5 easy day trips from San Francisco
It’s not easy to drag yourself from bustling San Fran but its location is a big part of the its appeal. Aside from its privileged position by the San Francisco Bay, the compact city is within an easy drive, ferry-hop or metro ride to forested coastlines, funky urban spots and some of the world’s most celebrated (and beautiful) wine regions. These are the best day trips from San Francisco.
You may well want to spend a few nights in Napa Valley, California’s most famous and reputed wine region, which is around an hour’s drive north of San Francisco. But it is possible to visit for the day. Visit several boutique and family-run wineries on a Platypus tour – guests are picked up from Vallejo after a ferry ride across the bay (currently on hold due to COVID-19).
Or streamline your visit to one town, perhaps stopping at one of the valley’s 400-odd wineries on your way back to San Francisco.
St. Helena is an elegant, walkable stretch filled with boutiques, bistros and bookstores, while Yountville is best-known for food. If you can’t get (or want to splash out on) a table at three-Michelin-starred The French Laundry, try chef Thomas Keller’s more accessible but still delicious Bouchon Bistro.
You could easily spend a whole day exploring Downtown Napa too, where galleries, tasting rooms, restaurants and craft breweries are arranged either side of the river.
Catch a boat from San Francisco’s Ferry Building, or drive or cycle over the Golden Gate Bridge to reach Sausalito. You’ll be met by pastel-coloured homes clinging to hillsides and houseboats bobbing by the shore. It looks – and feels – more like a village on the French Riviera than a Californian city, and has the languid holiday vibe to match.
You’ll find most of the action around Bridgeway Promenade, which runs along the waterfront. By action, we mean the very leisurely kind – wine-tasting rooms, seafood restaurants and browsable shops filled with Christmas decorations (all year-round), jewellery and slogan T-shirts.
And, if you cycled over, you can hop on the ferry (with your bike) to save your legs on the journey back.
This city on the east side of San Francisco Bay is often overshadowed by its more famous neighbour, though Oakland’s under-the-radar status adds to its charm. Catch the BART metro from San Fran to Lake Merritt (around 15 minutes) and take a stroll around the beautiful, brilliantly blue water.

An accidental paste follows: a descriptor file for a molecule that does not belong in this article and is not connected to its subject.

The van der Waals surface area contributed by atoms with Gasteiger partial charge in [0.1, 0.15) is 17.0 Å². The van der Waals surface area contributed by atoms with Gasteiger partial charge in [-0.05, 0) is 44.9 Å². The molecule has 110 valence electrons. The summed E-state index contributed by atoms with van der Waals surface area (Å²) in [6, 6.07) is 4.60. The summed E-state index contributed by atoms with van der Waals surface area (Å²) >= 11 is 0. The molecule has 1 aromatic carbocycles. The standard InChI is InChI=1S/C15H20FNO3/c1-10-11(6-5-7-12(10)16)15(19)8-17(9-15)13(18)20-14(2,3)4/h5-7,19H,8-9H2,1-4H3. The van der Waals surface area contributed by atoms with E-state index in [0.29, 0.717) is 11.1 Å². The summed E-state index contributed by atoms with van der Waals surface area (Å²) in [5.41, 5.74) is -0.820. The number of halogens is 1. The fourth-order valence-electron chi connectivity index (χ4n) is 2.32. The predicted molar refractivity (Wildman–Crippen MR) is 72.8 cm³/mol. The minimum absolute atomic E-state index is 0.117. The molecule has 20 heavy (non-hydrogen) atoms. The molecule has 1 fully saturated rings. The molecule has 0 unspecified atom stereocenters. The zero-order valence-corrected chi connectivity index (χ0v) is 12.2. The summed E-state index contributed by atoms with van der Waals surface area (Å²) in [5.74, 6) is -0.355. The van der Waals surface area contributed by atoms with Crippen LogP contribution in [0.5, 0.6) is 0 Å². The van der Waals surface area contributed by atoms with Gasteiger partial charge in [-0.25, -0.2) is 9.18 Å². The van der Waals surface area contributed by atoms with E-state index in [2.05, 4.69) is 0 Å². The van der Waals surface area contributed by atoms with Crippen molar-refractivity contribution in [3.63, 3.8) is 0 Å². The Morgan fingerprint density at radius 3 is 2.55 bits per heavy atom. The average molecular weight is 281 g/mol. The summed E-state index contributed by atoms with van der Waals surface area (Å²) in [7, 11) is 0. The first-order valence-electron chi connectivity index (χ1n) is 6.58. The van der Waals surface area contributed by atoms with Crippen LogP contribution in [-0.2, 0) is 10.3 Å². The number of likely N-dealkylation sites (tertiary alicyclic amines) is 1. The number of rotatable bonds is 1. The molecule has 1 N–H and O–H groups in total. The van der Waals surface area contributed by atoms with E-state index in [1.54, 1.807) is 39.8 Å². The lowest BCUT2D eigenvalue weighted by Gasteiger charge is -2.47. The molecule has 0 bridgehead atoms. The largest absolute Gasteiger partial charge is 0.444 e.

A three-mile footpath, pounded by joggers and walkers, loops around the lake, passing fragrant shrubs, a smattering of islands that make up a bird sanctuary and theme park Children’s Fairyland, which has been here since 1950 and believed to have inspired Walt Disney.
Jack London Square, a pedestrianised stretch with views across to the San Francisco skyline, is equally walkable and eclectic. Most weekends are usually bustling with food and crafts markets, with people shopping to a soundtrack of live music, sipping craft beers and – occasionally – dancing on the promenade.
Like most of the city, this area has a rich culinary scene, from vegan ‘chicken’ and waffles at Souley Vegan (currently only available for delivery or pick-up) to wood-fired pizzas at The Forge, whose patio gazes over the water.
Like Napa, Sonoma County – which incorporates several charming towns, a breezy, ruggedly gorgeous coastline and vine-striped valleys – is a trip unto itself. But it’s worth the hour’s drive from San Francisco even if you are short on time.
Healdsburg is a lovely place to spend a few hours, pottering in stores from clothing boutiques to equally chic dog boutiques. Grab a cupcake, cookie or pie for the road from Noble Folk. The baked goods are absolutely delicious and ingredients include local honey, lavender and almonds.
Fancy something to nibble with your wine? Check out the California Cheese Trail Map, which began in Sonoma and neighbouring Marin County, both known for small-production, artisan cheeses from oozy brie-like varieties to nutty aged cheeses made with sheep milk. Many offer tours and have shops where you can pick up some wedges for a vineyard picnic.
Before heading back, try to squeeze in a tasting and tour at Buena Vista, California’s oldest commercial winery and one of Sonoma’s grandest, with labyrinthine barrel cellars, a wine museum with vintage tools, and exhibits telling the story of its history stretching back to 1857.
Point Reyes National Seashore
It only takes around an hour to drive up to this pocket of protected coastline. Cross the Golden Gate Bridge and follow wriggly Highway 1, passing dizzyingly tall redwood trees to reach a stretch of windswept forest, salt marshes and mudflats that ripple out to the Pacific Ocean.
Point Reyes was marked for development in the 1970s with plans to build new shopping malls and freeways. Thankfully the community stepped in to stop it and now the seashore – and much of the surrounding agricultural land – is protected.
Follow trails under canopies of cypress trees and down to bluff-backed beaches, scouring your surrounds for rare tule elk. Indulge in local oysters and wood-fired pizza at Cafe Reyes, and taste artisan cheeses at Cowgirl Creamery and Point Reyes Farmstead Cheese, the latter known for its creamy blue cheese infused with the area’s marine tang.
If you’re there around a new moon, book a bioluminescent kayak tour on Tomales Bay. Millions of plankton emit bursts of light when disturbed, making the water sparkle and glow.
Lead image: Rolf_52/Shutterstock
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